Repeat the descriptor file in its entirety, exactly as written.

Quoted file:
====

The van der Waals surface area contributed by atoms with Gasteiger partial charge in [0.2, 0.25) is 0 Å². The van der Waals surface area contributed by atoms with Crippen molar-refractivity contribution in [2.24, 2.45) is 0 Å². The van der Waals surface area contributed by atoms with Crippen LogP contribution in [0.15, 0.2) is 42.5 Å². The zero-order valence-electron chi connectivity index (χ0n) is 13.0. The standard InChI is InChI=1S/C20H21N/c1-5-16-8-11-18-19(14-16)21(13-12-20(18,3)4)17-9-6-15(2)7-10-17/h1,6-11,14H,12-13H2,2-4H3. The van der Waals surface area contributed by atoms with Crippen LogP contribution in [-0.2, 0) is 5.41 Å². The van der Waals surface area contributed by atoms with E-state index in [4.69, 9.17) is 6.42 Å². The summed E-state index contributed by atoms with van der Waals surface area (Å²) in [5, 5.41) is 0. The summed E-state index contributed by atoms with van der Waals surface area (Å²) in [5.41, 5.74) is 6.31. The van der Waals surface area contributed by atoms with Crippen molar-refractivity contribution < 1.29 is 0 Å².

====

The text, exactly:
The van der Waals surface area contributed by atoms with Gasteiger partial charge in [0.2, 0.25) is 0 Å². The van der Waals surface area contributed by atoms with Crippen molar-refractivity contribution in [2.24, 2.45) is 0 Å². The van der Waals surface area contributed by atoms with Crippen LogP contribution in [0.15, 0.2) is 42.5 Å². The zero-order valence-electron chi connectivity index (χ0n) is 13.0. The standard InChI is InChI=1S/C20H21N/c1-5-16-8-11-18-19(14-16)21(13-12-20(18,3)4)17-9-6-15(2)7-10-17/h1,6-11,14H,12-13H2,2-4H3. The van der Waals surface area contributed by atoms with Crippen LogP contribution in [-0.2, 0) is 5.41 Å². The van der Waals surface area contributed by atoms with E-state index in [4.69, 9.17) is 6.42 Å². The summed E-state index contributed by atoms with van der Waals surface area (Å²) in [5, 5.41) is 0. The summed E-state index contributed by atoms with van der Waals surface area (Å²) in [5.41, 5.74) is 6.31. The van der Waals surface area contributed by atoms with Crippen molar-refractivity contribution < 1.29 is 0 Å².